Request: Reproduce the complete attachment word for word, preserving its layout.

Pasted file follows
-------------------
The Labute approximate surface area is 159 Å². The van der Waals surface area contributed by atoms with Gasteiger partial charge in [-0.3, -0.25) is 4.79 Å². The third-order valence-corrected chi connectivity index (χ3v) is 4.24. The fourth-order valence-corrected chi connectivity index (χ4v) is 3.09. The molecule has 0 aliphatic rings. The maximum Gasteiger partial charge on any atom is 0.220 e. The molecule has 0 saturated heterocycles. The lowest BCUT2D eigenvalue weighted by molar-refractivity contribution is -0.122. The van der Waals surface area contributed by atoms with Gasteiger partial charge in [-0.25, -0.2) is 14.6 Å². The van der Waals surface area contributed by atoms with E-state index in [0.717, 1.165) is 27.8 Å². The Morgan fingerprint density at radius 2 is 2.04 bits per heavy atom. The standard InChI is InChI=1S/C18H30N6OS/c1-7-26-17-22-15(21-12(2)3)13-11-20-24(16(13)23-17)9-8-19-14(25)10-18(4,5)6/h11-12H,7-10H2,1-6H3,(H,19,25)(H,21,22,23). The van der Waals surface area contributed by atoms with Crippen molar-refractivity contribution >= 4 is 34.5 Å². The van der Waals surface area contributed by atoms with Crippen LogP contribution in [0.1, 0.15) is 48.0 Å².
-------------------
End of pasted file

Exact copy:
The Labute approximate surface area is 159 Å². The van der Waals surface area contributed by atoms with Gasteiger partial charge in [-0.3, -0.25) is 4.79 Å². The third-order valence-corrected chi connectivity index (χ3v) is 4.24. The fourth-order valence-corrected chi connectivity index (χ4v) is 3.09. The molecule has 0 aliphatic rings. The maximum Gasteiger partial charge on any atom is 0.220 e. The molecule has 0 saturated heterocycles. The lowest BCUT2D eigenvalue weighted by molar-refractivity contribution is -0.122. The van der Waals surface area contributed by atoms with Gasteiger partial charge in [-0.25, -0.2) is 14.6 Å². The van der Waals surface area contributed by atoms with E-state index in [0.717, 1.165) is 27.8 Å². The Morgan fingerprint density at radius 2 is 2.04 bits per heavy atom. The standard InChI is InChI=1S/C18H30N6OS/c1-7-26-17-22-15(21-12(2)3)13-11-20-24(16(13)23-17)9-8-19-14(25)10-18(4,5)6/h11-12H,7-10H2,1-6H3,(H,19,25)(H,21,22,23). The van der Waals surface area contributed by atoms with Crippen molar-refractivity contribution >= 4 is 34.5 Å². The van der Waals surface area contributed by atoms with Crippen LogP contribution in [0.1, 0.15) is 48.0 Å².